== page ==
Professor Padilla-Benavides On Discrimination and Inclusion in STEM

When Assistant Professor of Molecular Biochemistry and Biology Teresita Padilla-Benavides moved from Mexico City to the United States, one of the things that struck her most was the ‘If you see something, say something’ campaign signs.

“For me, coming from Mexico City, it was like, no— if you see something, you stay quiet or you get fired or something worse could happen,” she said. “You can imagine, as a teenage girl, you’d be terrified, right? We would never ever speak up.”

While Padilla-Benavides said it took time for her to get used to the idea that she could complain when she saw something wrong, she took the chance to speak when she began experiencing discrimination from a fellow faculty member at the University of Massachusetts Medical School, the university she taught at before coming to Wesleyan.

Professor Padilla-Benavides

“There was a person who told me three times that, ‘You should go back to Mexico and get a job there.’ Exactly those words,” Padilla-Benavides said. “I was making jokes with friends that I was not seeing microaggressions, but macroaggressions,” she said.

Padilla-Benavides was on good terms with some members of the administration at UMass and was able to talk to them about the discrimination she was experiencing. Eventually, she saw changes in the behavior of faculty and staff members, but the encounter was an eye-opening experience for her.

“I’ve seen discrimination in Mexico city, but I never really saw it here,” she said. “But the moment I moved into the faculty track, everything changed. I saw, firsthand, many things that I don’t want to see anyone else go through. It became reality for me.”

Padilla-Benavides had been promoted to the non-tenure track at UMass, but she soon realized she wanted to be more involved in teaching and training undergrads in her lab, something she was not able to do on the school’s non-tenure track. So she began searching for jobs and eventually accepted an offer from Wesleyan University’s department of Molecular Biology and Biochemistry early in 2020.

The Padilla-Benavides lab studies the role that transition metals like copper and zinc play in the development of mammalian cells and other biological processes. In particular, her lab uses a variety of biochemistry and cell biology techniques to investigate the role of the Cu+ ion in skeletal muscle differentiation with the hope of understanding the muscular phenotypes observed in patients with Menkes and Wilson’s disease.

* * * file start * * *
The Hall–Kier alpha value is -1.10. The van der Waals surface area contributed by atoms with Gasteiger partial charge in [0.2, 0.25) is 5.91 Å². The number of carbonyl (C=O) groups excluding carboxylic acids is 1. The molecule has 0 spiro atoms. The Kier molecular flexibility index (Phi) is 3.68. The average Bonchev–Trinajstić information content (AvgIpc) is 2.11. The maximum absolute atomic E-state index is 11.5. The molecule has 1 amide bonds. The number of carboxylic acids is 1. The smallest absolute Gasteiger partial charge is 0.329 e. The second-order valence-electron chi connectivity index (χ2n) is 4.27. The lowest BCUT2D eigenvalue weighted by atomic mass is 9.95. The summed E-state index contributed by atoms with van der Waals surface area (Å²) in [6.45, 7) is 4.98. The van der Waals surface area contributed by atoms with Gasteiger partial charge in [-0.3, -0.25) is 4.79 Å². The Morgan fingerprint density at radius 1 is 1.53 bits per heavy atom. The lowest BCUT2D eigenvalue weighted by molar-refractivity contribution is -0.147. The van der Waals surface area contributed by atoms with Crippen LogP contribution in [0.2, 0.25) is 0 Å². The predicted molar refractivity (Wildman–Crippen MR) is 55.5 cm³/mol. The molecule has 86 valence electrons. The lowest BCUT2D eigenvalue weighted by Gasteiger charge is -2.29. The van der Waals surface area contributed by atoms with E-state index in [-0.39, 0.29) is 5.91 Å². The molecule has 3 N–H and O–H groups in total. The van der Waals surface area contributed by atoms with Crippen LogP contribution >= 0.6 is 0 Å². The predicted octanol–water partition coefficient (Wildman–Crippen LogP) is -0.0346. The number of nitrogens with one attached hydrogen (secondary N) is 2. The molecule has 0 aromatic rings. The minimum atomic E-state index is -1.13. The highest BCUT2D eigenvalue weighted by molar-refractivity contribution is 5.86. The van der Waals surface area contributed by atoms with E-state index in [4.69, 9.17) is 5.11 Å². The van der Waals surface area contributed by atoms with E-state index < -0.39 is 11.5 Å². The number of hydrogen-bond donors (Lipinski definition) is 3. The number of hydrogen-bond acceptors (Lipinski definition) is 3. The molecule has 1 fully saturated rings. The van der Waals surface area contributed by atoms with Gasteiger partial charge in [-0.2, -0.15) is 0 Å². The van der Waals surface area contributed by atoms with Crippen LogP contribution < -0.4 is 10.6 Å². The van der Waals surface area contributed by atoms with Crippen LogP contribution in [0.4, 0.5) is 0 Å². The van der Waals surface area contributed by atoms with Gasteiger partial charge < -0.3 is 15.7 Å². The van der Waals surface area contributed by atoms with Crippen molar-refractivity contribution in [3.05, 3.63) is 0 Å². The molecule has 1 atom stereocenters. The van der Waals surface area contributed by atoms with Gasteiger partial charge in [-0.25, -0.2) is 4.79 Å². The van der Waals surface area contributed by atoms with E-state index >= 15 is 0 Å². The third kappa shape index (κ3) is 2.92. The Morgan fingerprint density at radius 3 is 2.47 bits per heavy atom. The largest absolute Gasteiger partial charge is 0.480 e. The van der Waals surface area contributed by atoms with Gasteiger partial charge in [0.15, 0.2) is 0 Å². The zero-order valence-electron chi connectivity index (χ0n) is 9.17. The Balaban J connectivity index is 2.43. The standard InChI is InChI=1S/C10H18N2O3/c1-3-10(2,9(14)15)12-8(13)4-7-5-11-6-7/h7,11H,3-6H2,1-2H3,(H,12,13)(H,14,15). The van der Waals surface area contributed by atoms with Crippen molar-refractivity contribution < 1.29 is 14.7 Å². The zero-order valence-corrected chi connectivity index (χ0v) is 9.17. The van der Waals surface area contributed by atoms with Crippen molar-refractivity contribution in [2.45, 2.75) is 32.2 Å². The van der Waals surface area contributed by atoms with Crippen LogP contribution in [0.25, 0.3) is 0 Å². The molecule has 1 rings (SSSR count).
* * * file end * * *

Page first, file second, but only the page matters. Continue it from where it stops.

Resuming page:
Padilla-Benavides and graduate student May Maung surveying the lab under construction

At Wesleyan, Padilla-Benavides plans to establish a Society for Advancement of Chicanos/Hispanics and Native Americans in Science (SACNAS) chapter, something she successfully did during her time at UMass as well. SACNAS is an organization dedicated to helping Chicanos/Hispanics and Native Americans succeed in STEM at both the college and professional level. Wesleyan’s SACNAS meetings would consist of professional development seminars, outreach to underserved communities, and guidance for applying to medical school.

Padilla-Benavides emphasized that she is so dedicated to increasing diversity and inclusion in the field of STEM not only because of the differences in viewpoints it brings, but also because she firmly believes that minority students should have the same opportunities that others do.

“I remember one of my students, she came from a very challenging socioeconomic background–disease, lack of money, you name it– and she was one of the brightest minds I have trained in my career,” she said. “She went the extra extra extra mile, because I feel like for her, it was a survival mission. For many minority people, I think that’s kind of the problem. It’s a survival mission rather than ‘I’m just going to get a job.’ People need to stop feeling like that. They should have the same opportunities as anybody else.”